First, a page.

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SYFY WIRE fan theories

The Week in Fan Theories: The real Joker, Baby Yoda the avenger, and the Bat-Signal

By James Grebey
Week in Fan Theories Nov 14

Welcome to The Week in Fan Theories, your guide to what fan theories, good and bad, are taking the internet by storm!

With so many fan theories floating around the web, it can be hard to know which ones to take seriously and which ones are wildly off the mark. Some theories are brilliant breakthroughs that reveal a whole new understanding of what a work of fiction means, or they're spot-on predictions about what's going to happen in the next installment. Others are specious bunk, deeply flawed theories that nevertheless get aggregated by some of the less scrupulous news sites.

If we're being totally honest, I'd rather watch Disney+ than dive deep into the fan theory wilderness, and chances are you feel the same. Let's make this quick, then. We've got yet another comment from one of the jokers behind Joker on a popular fan theory, a theory that connects The Mandalorian with The Rise of Skywalker in an especially infantile way (literally), and then a totally correct Batman fan theory. Here we go!



Lots of Batman fans are trying to figure out how Joker, an ostensible stand-alone film, fits into any sort of larger Batman canon. One theory suggests that Joaquin Phoenix's character, Arthur Fleck, isn't the Clown Prince of Crime who battles Batman. Instead, Phoenix's character inspired the person who would go on to be Batman's greatest villain. After all, Bruce Wayne is only a little kid during the events of the movie. Director Todd Phillips, in an interview we covered in this column a couple of weeks ago, seemed to endorse the theory.

Phoenix, though, says he's the real deal. The actor spoke with The Los Angeles Times, who wrote, "For the record, Phoenix says, he does personally believe that Fleck is the actual Joker."

It's worth noting that Phoenix made it clear that this was his own personal opinion, and that he enjoyed the theorizing the movie inspired.

"It's been super interesting how people react to the movie and what they see — and to me, all of those answers are valid," he told the L.A. Times. "Normally you have to answer those questions. But this really is participatory and interactive. It's up to the audience."

"That's so rare, especially with a big studio movie, and I don't want to ruin that by saying, 'No, this is what it is,'" he continued. While I personally appreciate the sentiment, the continued existence of this column should make it clear that big studio movies aren't exactly stifling fan interpretations and fan theories.

Baby Yoda in The Mandalorian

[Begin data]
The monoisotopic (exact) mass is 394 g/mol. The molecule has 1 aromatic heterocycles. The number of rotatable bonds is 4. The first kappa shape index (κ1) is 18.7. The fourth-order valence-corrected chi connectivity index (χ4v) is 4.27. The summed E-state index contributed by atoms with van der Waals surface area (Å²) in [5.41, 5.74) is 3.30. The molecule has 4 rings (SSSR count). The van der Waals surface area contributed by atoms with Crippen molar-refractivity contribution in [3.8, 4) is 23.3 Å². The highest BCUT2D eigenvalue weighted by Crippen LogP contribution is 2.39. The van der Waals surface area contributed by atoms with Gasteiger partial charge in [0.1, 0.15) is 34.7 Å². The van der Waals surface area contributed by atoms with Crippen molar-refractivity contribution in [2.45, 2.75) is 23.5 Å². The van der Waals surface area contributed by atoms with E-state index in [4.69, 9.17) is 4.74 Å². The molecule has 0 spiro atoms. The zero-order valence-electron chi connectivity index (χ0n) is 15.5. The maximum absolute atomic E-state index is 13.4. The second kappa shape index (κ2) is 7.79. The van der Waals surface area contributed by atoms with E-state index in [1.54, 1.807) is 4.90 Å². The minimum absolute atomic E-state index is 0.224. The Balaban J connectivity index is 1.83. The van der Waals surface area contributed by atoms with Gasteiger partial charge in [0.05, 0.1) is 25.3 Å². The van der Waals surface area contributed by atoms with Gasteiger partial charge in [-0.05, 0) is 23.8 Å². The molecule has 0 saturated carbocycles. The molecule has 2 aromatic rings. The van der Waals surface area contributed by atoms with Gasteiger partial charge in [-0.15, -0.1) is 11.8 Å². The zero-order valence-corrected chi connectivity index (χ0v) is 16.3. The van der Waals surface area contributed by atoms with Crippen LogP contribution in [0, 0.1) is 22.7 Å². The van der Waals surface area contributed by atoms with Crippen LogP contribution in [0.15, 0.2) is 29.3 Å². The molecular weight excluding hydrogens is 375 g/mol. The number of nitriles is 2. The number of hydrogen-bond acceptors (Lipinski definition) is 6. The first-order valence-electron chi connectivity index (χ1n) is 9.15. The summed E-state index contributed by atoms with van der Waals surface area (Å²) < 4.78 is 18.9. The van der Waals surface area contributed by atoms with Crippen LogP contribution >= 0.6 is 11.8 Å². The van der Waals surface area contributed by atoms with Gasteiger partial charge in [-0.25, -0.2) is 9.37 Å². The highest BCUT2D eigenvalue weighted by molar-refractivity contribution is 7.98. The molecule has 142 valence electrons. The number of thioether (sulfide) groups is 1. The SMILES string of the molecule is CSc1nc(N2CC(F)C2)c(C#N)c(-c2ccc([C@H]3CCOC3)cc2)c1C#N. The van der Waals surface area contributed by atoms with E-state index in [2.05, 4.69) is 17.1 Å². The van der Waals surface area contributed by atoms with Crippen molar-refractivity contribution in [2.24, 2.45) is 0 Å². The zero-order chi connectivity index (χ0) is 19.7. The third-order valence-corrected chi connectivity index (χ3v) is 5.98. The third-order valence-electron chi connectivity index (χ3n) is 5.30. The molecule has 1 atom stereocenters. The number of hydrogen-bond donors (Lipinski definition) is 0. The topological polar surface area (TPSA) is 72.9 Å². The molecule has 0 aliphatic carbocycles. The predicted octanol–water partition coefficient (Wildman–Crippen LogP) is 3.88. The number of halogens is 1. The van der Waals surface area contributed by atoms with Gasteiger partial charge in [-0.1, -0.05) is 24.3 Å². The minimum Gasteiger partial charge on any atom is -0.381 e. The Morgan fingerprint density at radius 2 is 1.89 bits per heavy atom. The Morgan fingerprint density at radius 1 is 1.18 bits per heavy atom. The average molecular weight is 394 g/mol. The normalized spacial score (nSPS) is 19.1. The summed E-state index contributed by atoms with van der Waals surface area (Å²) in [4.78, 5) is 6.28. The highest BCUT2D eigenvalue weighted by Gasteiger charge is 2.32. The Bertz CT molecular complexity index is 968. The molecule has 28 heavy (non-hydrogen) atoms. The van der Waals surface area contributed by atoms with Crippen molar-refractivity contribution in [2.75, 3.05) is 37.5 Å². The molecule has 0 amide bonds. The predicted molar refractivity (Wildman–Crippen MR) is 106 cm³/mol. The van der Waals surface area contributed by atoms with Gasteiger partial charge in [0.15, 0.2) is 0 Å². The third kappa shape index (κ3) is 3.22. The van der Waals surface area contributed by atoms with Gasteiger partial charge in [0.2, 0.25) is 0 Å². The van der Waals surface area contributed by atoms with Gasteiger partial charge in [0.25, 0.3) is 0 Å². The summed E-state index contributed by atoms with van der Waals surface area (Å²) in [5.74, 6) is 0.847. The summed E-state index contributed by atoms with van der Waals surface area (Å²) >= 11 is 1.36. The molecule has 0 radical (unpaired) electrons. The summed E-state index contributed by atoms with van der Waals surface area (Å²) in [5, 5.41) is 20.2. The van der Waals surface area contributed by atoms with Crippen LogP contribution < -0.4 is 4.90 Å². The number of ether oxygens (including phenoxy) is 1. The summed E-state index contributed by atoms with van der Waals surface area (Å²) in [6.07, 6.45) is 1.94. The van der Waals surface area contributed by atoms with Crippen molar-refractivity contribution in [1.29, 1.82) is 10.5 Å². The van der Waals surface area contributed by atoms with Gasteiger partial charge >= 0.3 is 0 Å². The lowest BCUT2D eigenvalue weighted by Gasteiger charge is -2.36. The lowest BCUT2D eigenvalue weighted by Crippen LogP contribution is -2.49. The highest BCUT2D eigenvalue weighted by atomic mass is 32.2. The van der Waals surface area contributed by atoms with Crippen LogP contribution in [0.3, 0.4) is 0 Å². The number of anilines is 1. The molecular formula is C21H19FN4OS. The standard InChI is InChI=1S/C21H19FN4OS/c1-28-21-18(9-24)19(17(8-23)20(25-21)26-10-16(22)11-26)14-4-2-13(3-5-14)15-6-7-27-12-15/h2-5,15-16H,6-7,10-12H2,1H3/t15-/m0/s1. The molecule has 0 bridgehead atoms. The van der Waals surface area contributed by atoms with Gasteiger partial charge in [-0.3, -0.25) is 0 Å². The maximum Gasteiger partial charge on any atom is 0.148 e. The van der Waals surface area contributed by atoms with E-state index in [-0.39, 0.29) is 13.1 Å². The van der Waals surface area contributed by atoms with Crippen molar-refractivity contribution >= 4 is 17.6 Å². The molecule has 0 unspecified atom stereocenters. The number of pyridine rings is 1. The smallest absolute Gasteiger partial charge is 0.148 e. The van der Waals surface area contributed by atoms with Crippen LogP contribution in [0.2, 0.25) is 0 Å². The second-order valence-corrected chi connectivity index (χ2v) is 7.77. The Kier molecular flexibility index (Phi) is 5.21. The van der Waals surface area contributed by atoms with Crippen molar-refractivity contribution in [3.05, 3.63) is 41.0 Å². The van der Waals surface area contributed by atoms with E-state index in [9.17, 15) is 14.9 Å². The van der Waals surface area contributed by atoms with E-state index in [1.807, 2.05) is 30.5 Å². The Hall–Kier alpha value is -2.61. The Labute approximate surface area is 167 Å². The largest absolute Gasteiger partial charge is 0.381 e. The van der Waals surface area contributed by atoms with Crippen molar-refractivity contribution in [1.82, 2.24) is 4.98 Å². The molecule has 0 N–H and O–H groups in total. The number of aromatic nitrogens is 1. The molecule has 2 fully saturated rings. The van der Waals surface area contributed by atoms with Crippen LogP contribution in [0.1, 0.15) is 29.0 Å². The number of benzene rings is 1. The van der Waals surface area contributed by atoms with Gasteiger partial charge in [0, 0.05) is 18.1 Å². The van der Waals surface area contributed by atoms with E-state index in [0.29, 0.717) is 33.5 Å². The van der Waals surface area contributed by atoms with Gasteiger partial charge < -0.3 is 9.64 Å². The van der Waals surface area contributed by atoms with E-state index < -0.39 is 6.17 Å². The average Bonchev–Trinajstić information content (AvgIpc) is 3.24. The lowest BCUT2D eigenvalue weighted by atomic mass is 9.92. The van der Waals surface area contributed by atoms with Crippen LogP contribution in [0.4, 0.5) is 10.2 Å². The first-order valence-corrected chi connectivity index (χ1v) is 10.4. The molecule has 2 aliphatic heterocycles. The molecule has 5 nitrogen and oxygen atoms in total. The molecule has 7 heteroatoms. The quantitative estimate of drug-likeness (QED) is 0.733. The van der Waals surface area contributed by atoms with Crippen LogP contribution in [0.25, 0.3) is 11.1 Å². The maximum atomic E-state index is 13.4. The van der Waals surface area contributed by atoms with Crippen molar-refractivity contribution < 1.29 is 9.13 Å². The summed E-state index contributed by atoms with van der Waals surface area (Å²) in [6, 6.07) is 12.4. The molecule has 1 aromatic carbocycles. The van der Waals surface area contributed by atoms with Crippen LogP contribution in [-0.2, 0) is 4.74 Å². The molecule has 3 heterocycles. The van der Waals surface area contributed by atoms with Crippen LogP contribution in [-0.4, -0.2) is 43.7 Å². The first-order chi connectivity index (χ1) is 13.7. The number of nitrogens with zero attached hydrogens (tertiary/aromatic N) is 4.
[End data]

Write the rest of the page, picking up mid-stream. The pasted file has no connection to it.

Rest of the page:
The first episode of The Mandalorian is now streaming, so of course, theorists are trying to figure out how it will end — just kidding, they're trying to figure out how it will impact Star Wars: Episode IX – The Rise of Skywalker.

The Mandalorian premiere ended with the reveal that the titular bounty hunter's target is a member of Yoda's unnamed species, who is a baby despite being 50 years old due to the way the long-living species ages. There are a couple of premature theories about what the TV show could mean for the next movie, including one that posits that the seemingly still-alive Palpatine harvested the Baby Yoda for his longevity. Another suggests that the baby will be 80 years old by the time of Rise of Skywalker, and it suggests that this Toddler Yoda will be the one to kill Palpatine.

This is all, frankly, nonsense. It is a huge deal that The Mandalorian is Disney+'s flagship show at launch. It is also a huge deal that Episode IX marks the end of the Skywalker Saga. It does not serve either story to link them at the 11th hour. The Mandalorian should stand on its own, and Rise of Skywalker shouldn't have Kid Yoda swoop in out of nowhere, push Rey and Kylo Ren out of the way, and then kill Palpatine's ghost with his laser sword.

Yes, Marvel's Kevin Feige has suggested that the Disney+ Marvel shows will be essential to understanding the films, but just how true that will be remains to be seen. And, we haven't made that deal with The Mandalorian yet. TV and movies are getting more connected, but a little green baby who appeared in the final seconds of a new TV show isn't going to drastically impact the conclusion of what's arguably the most celebrated story in pop culture.

Missing media item.


Normally I get mad because these fan theories are baseless and bad, but this time I'm irked because this fan theory is just... true? The theory posits that, rather than summon Batman, the Bat-Signal on the roof of the Gotham Police Department HQ is meant to intimidate would-be criminals by reminding them that the Dark Knight is out there.

The Bat-Signal has summoned Batman (though that hasn't really been as vital in many decades, as technology has evolved and Batman became a little savvier). But, like, it also scares criminals. It's a symbol meant to evoke fear in a cowardly and superstitious lot. Literally this exact scenario happens in the Christopher Nolan Batman movies. This theory is obviously correct — I'm not sure why that means it needed to be content.